The dial in the center of the display lets you select the specific cycle you want from the list above. That part of the control panel was simple and straightforward. The right side of the display, on the other hand, looked unnecessarily cluttered. Everything that didn't belong on the dial ended up shoved into that right corner -- from the water temperature and the soil level to the spin speed and a small digital timer that wasn't all that easy to read.
The app portion of the WM3575CV was also a little iffy. LG says all of its washers have Smart Diagnosis, a feature that you can use to pinpoint error messages and other problems with your machine. Even if your washer wasn't isn't technically smart (aka Wi-Fi-enabled), you should still be able to troubleshoot issues via Smart Diagnosis. But there are at least three different apps that all claim to offer Smart Diagnosis. Unfortunately, LG doesn't actively tell you which one to use. So you first have to figure out if your washer has Wi-Fi, and then you have to figure out which app to use. I ended up using the LG Smart Laundry app. This app has a bunch of different features and sections, but the Smart Diagnosis section is the only one that works (that's because the WM3575CV isn't Wi-Fi enabled). Once you figure that out, it's fairly simple to follow the steps to troubleshoot your washer. It could be easier, though.
We measure two main things when it comes to washer performance -- how well a machine removes stains and how gentle (or tough) it is on clothes.
Of the eight total front-load washers we've tested to date, the WM3575CV scored the lowest when it comes to stain removal. Specifically, it had 52 percent stains remaining overall. By stain, that translates to:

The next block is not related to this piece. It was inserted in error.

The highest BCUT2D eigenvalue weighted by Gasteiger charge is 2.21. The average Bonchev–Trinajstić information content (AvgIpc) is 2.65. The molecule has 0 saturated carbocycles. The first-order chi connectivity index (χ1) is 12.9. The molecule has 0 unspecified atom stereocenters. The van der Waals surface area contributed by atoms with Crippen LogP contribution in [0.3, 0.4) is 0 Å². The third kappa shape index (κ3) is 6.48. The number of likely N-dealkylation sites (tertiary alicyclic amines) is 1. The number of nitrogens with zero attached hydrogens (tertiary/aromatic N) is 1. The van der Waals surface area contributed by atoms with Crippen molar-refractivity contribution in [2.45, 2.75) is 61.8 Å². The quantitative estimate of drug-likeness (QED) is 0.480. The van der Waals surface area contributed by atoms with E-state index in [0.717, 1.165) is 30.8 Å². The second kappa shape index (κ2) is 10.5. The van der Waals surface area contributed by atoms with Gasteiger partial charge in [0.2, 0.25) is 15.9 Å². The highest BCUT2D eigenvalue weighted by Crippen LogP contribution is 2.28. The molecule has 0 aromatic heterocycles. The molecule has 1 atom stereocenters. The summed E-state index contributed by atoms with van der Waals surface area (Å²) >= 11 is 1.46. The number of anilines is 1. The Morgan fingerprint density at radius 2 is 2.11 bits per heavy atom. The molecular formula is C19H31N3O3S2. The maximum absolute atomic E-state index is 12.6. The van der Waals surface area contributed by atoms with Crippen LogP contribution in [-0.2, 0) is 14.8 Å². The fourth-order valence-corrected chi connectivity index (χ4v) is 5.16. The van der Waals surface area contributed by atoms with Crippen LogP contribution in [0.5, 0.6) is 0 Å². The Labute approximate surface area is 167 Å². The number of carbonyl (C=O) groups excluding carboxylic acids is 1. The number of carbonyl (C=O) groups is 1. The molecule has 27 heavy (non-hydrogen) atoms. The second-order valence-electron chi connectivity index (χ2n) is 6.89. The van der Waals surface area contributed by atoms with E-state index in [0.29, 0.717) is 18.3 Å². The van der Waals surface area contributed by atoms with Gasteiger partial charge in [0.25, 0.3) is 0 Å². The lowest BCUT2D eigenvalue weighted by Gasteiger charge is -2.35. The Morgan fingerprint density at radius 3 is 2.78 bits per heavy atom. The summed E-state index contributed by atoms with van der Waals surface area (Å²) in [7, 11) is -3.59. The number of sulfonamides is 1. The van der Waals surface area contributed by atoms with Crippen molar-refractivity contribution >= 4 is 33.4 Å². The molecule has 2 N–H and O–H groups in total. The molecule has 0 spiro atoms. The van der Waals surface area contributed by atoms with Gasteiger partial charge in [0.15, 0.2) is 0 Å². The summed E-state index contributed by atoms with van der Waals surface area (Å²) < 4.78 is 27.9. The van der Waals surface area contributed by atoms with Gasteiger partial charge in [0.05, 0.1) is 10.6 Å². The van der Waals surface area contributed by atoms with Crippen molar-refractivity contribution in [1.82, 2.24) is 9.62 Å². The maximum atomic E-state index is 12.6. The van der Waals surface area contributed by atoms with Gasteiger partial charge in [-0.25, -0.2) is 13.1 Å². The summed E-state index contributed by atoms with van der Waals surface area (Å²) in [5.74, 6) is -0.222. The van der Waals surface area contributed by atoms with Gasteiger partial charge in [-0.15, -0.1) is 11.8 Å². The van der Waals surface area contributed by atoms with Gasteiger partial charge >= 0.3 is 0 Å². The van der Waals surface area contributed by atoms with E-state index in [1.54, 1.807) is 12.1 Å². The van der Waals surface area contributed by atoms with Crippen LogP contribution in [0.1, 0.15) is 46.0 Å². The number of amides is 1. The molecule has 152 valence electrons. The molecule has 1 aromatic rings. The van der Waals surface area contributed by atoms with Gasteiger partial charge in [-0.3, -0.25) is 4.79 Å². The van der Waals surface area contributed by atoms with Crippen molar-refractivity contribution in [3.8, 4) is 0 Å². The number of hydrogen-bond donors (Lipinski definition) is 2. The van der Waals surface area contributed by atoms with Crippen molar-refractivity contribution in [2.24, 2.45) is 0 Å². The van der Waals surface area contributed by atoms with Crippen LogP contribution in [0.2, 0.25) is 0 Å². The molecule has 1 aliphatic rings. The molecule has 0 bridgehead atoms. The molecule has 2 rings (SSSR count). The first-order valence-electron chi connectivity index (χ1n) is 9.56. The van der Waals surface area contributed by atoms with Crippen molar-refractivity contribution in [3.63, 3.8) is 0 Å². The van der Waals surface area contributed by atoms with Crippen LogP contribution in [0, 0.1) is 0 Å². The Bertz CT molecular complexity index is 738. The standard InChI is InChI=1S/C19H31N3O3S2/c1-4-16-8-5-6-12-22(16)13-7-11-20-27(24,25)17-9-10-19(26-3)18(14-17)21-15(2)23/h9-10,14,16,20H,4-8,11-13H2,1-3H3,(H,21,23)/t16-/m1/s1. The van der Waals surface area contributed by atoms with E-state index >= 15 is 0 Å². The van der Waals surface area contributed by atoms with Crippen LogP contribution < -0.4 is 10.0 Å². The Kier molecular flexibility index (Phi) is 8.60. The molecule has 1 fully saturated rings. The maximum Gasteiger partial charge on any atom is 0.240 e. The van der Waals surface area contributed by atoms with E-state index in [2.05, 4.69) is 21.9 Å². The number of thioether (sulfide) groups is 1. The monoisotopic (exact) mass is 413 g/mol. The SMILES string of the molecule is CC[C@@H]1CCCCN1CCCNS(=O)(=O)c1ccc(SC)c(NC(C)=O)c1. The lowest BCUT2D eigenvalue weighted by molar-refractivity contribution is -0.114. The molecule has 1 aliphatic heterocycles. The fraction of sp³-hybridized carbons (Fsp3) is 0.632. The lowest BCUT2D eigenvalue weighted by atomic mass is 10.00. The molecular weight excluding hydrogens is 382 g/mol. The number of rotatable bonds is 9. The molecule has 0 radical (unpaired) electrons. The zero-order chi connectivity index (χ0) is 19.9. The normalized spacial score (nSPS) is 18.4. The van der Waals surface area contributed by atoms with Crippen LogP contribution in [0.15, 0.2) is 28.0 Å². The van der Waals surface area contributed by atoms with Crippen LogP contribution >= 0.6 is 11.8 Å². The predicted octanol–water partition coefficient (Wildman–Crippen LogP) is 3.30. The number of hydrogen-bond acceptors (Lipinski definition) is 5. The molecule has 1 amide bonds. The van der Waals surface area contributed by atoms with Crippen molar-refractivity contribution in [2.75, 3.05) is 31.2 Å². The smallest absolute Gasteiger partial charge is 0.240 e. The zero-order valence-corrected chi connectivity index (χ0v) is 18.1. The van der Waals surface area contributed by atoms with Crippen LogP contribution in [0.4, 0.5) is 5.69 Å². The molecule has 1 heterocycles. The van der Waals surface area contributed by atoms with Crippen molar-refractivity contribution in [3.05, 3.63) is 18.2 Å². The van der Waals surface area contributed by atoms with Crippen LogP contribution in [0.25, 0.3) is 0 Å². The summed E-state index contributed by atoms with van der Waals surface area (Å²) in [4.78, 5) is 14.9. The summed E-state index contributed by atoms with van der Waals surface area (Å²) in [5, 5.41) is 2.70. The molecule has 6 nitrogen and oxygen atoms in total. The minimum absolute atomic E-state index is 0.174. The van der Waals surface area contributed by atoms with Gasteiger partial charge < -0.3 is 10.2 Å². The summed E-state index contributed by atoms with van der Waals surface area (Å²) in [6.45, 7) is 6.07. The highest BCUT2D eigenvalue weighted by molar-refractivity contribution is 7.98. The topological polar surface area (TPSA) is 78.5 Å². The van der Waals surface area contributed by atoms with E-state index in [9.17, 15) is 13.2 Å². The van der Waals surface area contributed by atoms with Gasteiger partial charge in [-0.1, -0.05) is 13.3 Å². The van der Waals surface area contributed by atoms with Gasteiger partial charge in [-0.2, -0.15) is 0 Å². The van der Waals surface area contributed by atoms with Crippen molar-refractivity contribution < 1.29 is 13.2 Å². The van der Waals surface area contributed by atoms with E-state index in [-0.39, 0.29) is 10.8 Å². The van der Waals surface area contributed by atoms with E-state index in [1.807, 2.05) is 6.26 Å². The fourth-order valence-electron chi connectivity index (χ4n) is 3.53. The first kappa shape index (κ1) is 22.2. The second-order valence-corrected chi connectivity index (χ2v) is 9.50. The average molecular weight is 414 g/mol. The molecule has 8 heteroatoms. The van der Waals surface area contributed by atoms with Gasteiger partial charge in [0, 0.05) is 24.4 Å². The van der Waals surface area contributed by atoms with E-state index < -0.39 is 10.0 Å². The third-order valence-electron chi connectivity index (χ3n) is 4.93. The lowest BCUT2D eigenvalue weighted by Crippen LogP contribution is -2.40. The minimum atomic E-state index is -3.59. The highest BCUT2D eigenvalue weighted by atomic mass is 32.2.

- Sebum: 50 percent stains remaining
- Carbon: 61 percent stains remaining
- Blood: 33 percent stains remaining
- Cocoa: 60 percent stains remaining
- Wine: 54 percent stains remaining
That's decent-ish, but that 52 percent overall score starts to look a lot worse when you compare that to the Whirlpool's 47 percent stains remaining and the Electrolux's 40 percent stains remaining.
The LG was relatively gentle on clothes, though. To measure how a washer treats clothes, we shove some fabric squares with prepunched holes in the X shape of the 5 on dice and count the number of attached, frayed fabric strands that measure 2 millimeters long or more. The WM3575CV averaged 251 attached frayed fibers, whereas the Whirlpool averaged 263 and the Electrolux averaged 295. Since we weigh stain removal more heavily than gentleness, it still didn't perform particularly well overall.
Yes, its 15-minute Speed Wash setting and Smart Diagnosis feature were kind of neat, but the LG WM3575CV just didn't impress in the end because of its poor performance results. Considering that both the $1,199 Whirlpool WFW87HEDW and the $1,099 Electrolux EFLS617S offer similar options, but clean much better, I'd skip the WM3575CV altogether.